The El Estor mine (located in El Estor, Izabal, four miles away from the Sister Parish community Chichipate) is the largest nickel mine in Guatemala. The mine is operated by Compañía Guatemalteca de Níquel S.A., a Guatemalan subsidiary historically owned by Canadian transnational mining companies, but more recently sold to a Russian company. The mine began operations in the 1960s without the consent of local indigenous communities. Over the years, local communities have had conflicts with the mine over land disputes, violent evictions and repression, environmental pollution, and employment issues.
The mining company was originally granted a 40-year contract by the Guatemalan government and upon entrance, confiscated ancestral lands of the Maya Q’eqchi’ people and denied access to public lands on which local community members had tried to settle. The mine was linked to and benefitted from massacres, evictions, and assassinations carried out in the area during the war in Guatemala until it shut down in 1982. Now, the surrounding communities have an unclear legal claim to their ancestral lands, for which many never had land titles. People are prohibited from buying or settling lands that the local population never agreed could be mined.
Since the mining companies announced renewed interest in re-opening, the mine has once again been a contested site. In 2006, the International Labour Organization, an agency of the United Nations, ruled that Guatemala had breached international law by granting the Fenix mining concession without first consulting with local Mayan people.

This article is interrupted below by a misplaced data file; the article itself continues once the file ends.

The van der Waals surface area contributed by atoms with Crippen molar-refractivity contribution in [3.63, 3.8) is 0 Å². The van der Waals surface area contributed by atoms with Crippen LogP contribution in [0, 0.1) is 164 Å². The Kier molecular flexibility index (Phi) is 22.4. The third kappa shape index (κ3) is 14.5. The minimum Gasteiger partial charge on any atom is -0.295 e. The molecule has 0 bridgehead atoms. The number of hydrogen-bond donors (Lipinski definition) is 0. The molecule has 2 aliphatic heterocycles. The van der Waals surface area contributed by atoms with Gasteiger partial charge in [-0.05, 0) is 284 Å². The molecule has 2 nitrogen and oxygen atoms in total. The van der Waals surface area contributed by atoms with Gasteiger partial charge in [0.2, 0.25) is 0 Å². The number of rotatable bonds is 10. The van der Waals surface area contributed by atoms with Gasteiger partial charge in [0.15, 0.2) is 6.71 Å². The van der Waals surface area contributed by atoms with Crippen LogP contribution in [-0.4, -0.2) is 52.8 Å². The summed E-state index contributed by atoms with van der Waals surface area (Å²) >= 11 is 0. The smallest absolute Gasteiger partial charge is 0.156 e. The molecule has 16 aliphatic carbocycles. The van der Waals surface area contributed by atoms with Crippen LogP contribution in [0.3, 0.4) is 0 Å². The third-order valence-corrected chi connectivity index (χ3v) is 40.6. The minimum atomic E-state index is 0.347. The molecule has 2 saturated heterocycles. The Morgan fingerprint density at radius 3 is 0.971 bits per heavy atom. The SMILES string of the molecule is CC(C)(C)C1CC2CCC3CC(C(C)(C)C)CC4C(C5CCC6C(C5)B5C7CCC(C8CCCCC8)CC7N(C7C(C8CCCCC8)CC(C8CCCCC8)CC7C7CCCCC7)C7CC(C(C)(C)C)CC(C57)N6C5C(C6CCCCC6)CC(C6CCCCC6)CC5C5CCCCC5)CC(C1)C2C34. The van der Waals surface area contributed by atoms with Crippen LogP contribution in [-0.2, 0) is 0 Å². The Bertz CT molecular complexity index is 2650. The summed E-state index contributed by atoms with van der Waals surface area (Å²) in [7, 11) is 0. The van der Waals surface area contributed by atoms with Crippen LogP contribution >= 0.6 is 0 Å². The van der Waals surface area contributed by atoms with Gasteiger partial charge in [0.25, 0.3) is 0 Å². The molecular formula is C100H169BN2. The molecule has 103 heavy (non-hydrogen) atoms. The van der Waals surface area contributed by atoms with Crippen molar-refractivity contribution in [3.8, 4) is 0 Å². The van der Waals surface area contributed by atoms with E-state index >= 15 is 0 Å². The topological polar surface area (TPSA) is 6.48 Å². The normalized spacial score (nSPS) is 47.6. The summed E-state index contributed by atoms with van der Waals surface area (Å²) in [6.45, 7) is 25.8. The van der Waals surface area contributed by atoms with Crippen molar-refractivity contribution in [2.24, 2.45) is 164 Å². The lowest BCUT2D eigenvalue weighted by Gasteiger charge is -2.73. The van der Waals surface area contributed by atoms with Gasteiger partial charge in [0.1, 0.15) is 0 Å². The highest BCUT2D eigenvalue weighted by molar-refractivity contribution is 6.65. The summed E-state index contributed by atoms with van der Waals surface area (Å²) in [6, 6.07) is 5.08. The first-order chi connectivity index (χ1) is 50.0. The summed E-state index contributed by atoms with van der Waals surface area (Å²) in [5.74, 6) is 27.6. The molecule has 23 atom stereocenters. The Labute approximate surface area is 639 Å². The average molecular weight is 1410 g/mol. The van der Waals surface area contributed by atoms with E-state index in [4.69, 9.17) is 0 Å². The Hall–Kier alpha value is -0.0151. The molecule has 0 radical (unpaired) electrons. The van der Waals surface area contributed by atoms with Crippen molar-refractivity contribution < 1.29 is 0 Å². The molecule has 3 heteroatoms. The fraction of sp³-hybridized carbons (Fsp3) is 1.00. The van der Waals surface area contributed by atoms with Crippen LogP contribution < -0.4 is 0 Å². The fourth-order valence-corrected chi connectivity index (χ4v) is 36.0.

On September 27, 2009, local leader and teacher Adolfo Ich Chaman was brutally murdered. The locals say that the mine’s private security guards murdered him. On the same day, community member German Chub Choc was shot, also by a member of the mine’s security forces. In 2011, 11 local women filed a case against mining and state security forces accusing them of rape during a 2007 forced eviction in the community of Lote 8. The mine denies any responsibility in all three cases. Charges have been filed in Guatemalan and Canadian courts as the victims and their families seek justice. (See Choc versus Hudbay website for more information about the cases filed in Canada).
Along with these three cases there are numerous other reports of injustices committed by the mining company. Since mining operations renewed, the local communities have noticed a shift in crop reproduction and pollution. This year, fisherman denounced pollution in Lake Izabal and the Río Dulce that they fear will affect the fish populations and their livelihood. Local communities have also expressed concern about contaminated drinking water sources.
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